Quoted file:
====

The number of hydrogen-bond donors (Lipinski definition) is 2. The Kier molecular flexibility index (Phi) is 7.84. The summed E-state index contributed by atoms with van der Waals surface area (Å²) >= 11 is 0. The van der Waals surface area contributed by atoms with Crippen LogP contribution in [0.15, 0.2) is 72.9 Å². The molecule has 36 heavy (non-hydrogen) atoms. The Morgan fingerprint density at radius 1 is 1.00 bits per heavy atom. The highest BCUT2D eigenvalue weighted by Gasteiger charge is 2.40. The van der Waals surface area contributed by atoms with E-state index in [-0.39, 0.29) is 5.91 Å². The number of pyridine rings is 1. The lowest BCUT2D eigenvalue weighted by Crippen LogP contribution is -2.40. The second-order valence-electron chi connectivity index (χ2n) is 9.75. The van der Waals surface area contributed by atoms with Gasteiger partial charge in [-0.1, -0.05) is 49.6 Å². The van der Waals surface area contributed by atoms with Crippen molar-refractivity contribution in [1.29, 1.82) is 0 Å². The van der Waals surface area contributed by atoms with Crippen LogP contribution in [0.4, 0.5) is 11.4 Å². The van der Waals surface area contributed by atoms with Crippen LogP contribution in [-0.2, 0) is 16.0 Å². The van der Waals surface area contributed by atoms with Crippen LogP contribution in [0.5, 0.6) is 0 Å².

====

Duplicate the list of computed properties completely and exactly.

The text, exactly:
The number of hydrogen-bond donors (Lipinski definition) is 2. The Kier molecular flexibility index (Phi) is 7.84. The summed E-state index contributed by atoms with van der Waals surface area (Å²) >= 11 is 0. The van der Waals surface area contributed by atoms with Crippen LogP contribution in [0.15, 0.2) is 72.9 Å². The molecule has 36 heavy (non-hydrogen) atoms. The Morgan fingerprint density at radius 1 is 1.00 bits per heavy atom. The highest BCUT2D eigenvalue weighted by Gasteiger charge is 2.40. The van der Waals surface area contributed by atoms with E-state index in [-0.39, 0.29) is 5.91 Å². The number of pyridine rings is 1. The lowest BCUT2D eigenvalue weighted by Crippen LogP contribution is -2.40. The second-order valence-electron chi connectivity index (χ2n) is 9.75. The van der Waals surface area contributed by atoms with Gasteiger partial charge in [-0.1, -0.05) is 49.6 Å². The van der Waals surface area contributed by atoms with Crippen molar-refractivity contribution in [1.29, 1.82) is 0 Å². The van der Waals surface area contributed by atoms with Crippen LogP contribution in [0.4, 0.5) is 11.4 Å². The van der Waals surface area contributed by atoms with Crippen LogP contribution in [-0.2, 0) is 16.0 Å². The van der Waals surface area contributed by atoms with Crippen LogP contribution in [0.5, 0.6) is 0 Å².